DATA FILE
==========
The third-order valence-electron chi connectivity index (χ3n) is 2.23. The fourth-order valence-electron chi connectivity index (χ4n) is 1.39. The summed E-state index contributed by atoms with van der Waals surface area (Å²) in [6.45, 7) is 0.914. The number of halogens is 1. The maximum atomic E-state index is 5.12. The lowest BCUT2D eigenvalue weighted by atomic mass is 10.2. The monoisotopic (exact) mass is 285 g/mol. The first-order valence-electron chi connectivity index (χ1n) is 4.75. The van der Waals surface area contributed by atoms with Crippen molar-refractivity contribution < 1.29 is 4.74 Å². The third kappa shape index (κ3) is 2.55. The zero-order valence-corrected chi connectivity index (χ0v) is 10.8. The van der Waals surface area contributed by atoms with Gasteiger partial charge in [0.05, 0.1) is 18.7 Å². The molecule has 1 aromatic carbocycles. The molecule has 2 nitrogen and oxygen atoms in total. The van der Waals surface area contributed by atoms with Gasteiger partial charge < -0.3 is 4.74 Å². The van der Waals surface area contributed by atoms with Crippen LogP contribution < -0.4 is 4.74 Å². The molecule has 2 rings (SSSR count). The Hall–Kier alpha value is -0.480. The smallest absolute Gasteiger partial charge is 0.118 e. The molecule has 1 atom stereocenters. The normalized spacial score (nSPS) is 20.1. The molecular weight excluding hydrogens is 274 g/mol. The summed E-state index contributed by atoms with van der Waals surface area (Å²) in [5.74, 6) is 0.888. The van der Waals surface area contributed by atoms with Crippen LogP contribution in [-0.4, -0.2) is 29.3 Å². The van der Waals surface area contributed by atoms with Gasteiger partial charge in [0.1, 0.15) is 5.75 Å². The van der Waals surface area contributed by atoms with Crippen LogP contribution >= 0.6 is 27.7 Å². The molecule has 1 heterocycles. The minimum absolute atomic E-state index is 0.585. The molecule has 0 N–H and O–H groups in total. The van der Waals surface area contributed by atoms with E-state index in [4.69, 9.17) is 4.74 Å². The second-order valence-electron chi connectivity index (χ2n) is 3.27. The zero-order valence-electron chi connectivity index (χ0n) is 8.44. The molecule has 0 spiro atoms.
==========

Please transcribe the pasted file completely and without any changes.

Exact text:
The third-order valence-electron chi connectivity index (χ3n) is 2.23. The fourth-order valence-electron chi connectivity index (χ4n) is 1.39. The summed E-state index contributed by atoms with van der Waals surface area (Å²) in [6.45, 7) is 0.914. The number of halogens is 1. The maximum atomic E-state index is 5.12. The lowest BCUT2D eigenvalue weighted by atomic mass is 10.2. The monoisotopic (exact) mass is 285 g/mol. The first-order valence-electron chi connectivity index (χ1n) is 4.75. The van der Waals surface area contributed by atoms with Crippen molar-refractivity contribution < 1.29 is 4.74 Å². The third kappa shape index (κ3) is 2.55. The zero-order valence-corrected chi connectivity index (χ0v) is 10.8. The van der Waals surface area contributed by atoms with Gasteiger partial charge in [0.05, 0.1) is 18.7 Å². The molecule has 1 aromatic carbocycles. The molecule has 2 nitrogen and oxygen atoms in total. The van der Waals surface area contributed by atoms with Gasteiger partial charge < -0.3 is 4.74 Å². The van der Waals surface area contributed by atoms with Crippen LogP contribution < -0.4 is 4.74 Å². The molecule has 2 rings (SSSR count). The Hall–Kier alpha value is -0.480. The smallest absolute Gasteiger partial charge is 0.118 e. The molecule has 1 atom stereocenters. The normalized spacial score (nSPS) is 20.1. The molecular weight excluding hydrogens is 274 g/mol. The summed E-state index contributed by atoms with van der Waals surface area (Å²) in [5.74, 6) is 0.888. The van der Waals surface area contributed by atoms with Crippen LogP contribution in [-0.4, -0.2) is 29.3 Å². The van der Waals surface area contributed by atoms with Gasteiger partial charge in [0.1, 0.15) is 5.75 Å². The van der Waals surface area contributed by atoms with Crippen LogP contribution >= 0.6 is 27.7 Å². The molecule has 1 heterocycles. The minimum absolute atomic E-state index is 0.585. The molecule has 0 N–H and O–H groups in total. The van der Waals surface area contributed by atoms with E-state index in [4.69, 9.17) is 4.74 Å². The second-order valence-electron chi connectivity index (χ2n) is 3.27. The zero-order valence-electron chi connectivity index (χ0n) is 8.44. The molecule has 0 spiro atoms.